One fifth of Canadian executives describe businesses and large corporations as “highly corrupt.” Bribery, manipulation, and deception in business are a problem, and Canadians are becoming increasingly aware of it, the Ernst & Young survey continues.
“Corruption interferes with fair competition for business. To overcome that, companies really need to create a culture where ethical behaviour is at the core of their operations – not just at home in Canada, but also at their overseas operations,” Fraud Investigation Leader, Mike Savage, said. “They also need to encourage people to speak up if they think something isn’t right.” Twelve percent of Canadian firms report “significant fraud” in the past two years. Companies are also highly unlikely to report breaches of security, with up to 74% of businesses all over the world admitting that they generally do not inform the public.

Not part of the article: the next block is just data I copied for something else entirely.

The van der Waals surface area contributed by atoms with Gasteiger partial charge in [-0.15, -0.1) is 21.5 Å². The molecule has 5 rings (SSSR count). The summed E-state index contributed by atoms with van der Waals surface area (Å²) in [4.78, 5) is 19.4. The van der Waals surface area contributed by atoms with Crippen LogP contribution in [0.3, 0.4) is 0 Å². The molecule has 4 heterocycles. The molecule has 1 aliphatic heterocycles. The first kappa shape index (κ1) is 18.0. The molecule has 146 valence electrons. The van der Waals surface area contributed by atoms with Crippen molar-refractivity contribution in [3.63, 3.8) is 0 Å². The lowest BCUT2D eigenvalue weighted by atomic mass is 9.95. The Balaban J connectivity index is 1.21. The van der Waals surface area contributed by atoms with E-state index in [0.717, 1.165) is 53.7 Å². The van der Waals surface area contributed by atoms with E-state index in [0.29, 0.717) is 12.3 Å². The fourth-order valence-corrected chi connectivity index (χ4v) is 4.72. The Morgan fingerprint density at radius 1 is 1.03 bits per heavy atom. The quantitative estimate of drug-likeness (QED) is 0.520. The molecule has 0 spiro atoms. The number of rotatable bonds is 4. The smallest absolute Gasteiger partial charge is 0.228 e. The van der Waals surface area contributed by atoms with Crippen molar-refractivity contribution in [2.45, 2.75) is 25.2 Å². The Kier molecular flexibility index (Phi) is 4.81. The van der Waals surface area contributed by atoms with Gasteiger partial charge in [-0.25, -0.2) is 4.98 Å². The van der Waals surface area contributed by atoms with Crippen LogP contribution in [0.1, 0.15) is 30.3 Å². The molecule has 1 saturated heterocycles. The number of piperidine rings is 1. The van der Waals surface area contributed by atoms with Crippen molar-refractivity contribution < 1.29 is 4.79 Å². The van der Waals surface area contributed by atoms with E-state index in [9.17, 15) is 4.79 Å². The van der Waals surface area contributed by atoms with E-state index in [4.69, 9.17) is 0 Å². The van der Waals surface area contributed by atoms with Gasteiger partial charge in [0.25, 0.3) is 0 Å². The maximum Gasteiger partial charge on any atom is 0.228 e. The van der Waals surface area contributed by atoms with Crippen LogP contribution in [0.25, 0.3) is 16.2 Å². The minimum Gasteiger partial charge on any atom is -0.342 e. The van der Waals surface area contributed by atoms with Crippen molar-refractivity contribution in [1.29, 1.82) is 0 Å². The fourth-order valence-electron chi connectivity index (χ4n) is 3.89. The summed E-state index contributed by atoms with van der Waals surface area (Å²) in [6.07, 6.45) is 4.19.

What is the good news, if any? According to Savage, perceptions of fraud and corruption are likely skewed. News coverage of high profile cases likely leads Canadian businessmen and women to believe there are heightened or exaggerated levels of corruption. Other crime affecting businesses, including data breaches and break-ins, are at an all-time low. This is welcome news, especially given the costly nature of physical break-ins. (Homeowners spend $14 billion annually, replacing stolen items, fixing home damages, and paying any burglary-related medical bills.)